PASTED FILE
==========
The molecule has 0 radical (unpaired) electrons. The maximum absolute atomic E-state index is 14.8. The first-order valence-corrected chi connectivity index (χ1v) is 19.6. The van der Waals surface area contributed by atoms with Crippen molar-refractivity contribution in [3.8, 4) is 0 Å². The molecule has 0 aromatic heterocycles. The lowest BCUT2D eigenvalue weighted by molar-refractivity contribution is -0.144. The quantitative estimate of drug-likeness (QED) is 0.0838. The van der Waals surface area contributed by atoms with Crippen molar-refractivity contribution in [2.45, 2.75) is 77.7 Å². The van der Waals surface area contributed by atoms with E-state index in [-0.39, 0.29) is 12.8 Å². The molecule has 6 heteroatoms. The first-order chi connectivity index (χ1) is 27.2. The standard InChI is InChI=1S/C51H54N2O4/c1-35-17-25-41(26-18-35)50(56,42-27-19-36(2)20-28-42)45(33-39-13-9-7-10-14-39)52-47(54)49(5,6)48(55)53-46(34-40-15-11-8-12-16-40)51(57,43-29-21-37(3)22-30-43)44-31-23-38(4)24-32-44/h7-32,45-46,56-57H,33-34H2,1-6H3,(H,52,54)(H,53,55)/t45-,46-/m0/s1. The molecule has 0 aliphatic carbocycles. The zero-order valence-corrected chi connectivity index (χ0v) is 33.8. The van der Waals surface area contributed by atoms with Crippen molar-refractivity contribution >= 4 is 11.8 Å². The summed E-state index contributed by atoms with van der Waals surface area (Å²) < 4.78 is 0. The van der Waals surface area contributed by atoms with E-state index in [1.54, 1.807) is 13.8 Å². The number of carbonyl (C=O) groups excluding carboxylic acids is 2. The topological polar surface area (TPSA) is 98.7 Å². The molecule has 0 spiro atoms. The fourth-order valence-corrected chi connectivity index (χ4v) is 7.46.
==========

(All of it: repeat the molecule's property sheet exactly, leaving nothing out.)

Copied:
The molecule has 0 radical (unpaired) electrons. The maximum absolute atomic E-state index is 14.8. The first-order valence-corrected chi connectivity index (χ1v) is 19.6. The van der Waals surface area contributed by atoms with Crippen molar-refractivity contribution in [3.8, 4) is 0 Å². The molecule has 0 aromatic heterocycles. The lowest BCUT2D eigenvalue weighted by molar-refractivity contribution is -0.144. The quantitative estimate of drug-likeness (QED) is 0.0838. The van der Waals surface area contributed by atoms with Crippen molar-refractivity contribution in [2.45, 2.75) is 77.7 Å². The van der Waals surface area contributed by atoms with E-state index in [-0.39, 0.29) is 12.8 Å². The molecule has 6 heteroatoms. The first-order chi connectivity index (χ1) is 27.2. The standard InChI is InChI=1S/C51H54N2O4/c1-35-17-25-41(26-18-35)50(56,42-27-19-36(2)20-28-42)45(33-39-13-9-7-10-14-39)52-47(54)49(5,6)48(55)53-46(34-40-15-11-8-12-16-40)51(57,43-29-21-37(3)22-30-43)44-31-23-38(4)24-32-44/h7-32,45-46,56-57H,33-34H2,1-6H3,(H,52,54)(H,53,55)/t45-,46-/m0/s1. The molecule has 0 aliphatic carbocycles. The zero-order valence-corrected chi connectivity index (χ0v) is 33.8. The van der Waals surface area contributed by atoms with Crippen molar-refractivity contribution >= 4 is 11.8 Å². The summed E-state index contributed by atoms with van der Waals surface area (Å²) < 4.78 is 0. The van der Waals surface area contributed by atoms with E-state index in [1.54, 1.807) is 13.8 Å². The number of carbonyl (C=O) groups excluding carboxylic acids is 2. The topological polar surface area (TPSA) is 98.7 Å². The molecule has 0 spiro atoms. The fourth-order valence-corrected chi connectivity index (χ4v) is 7.46.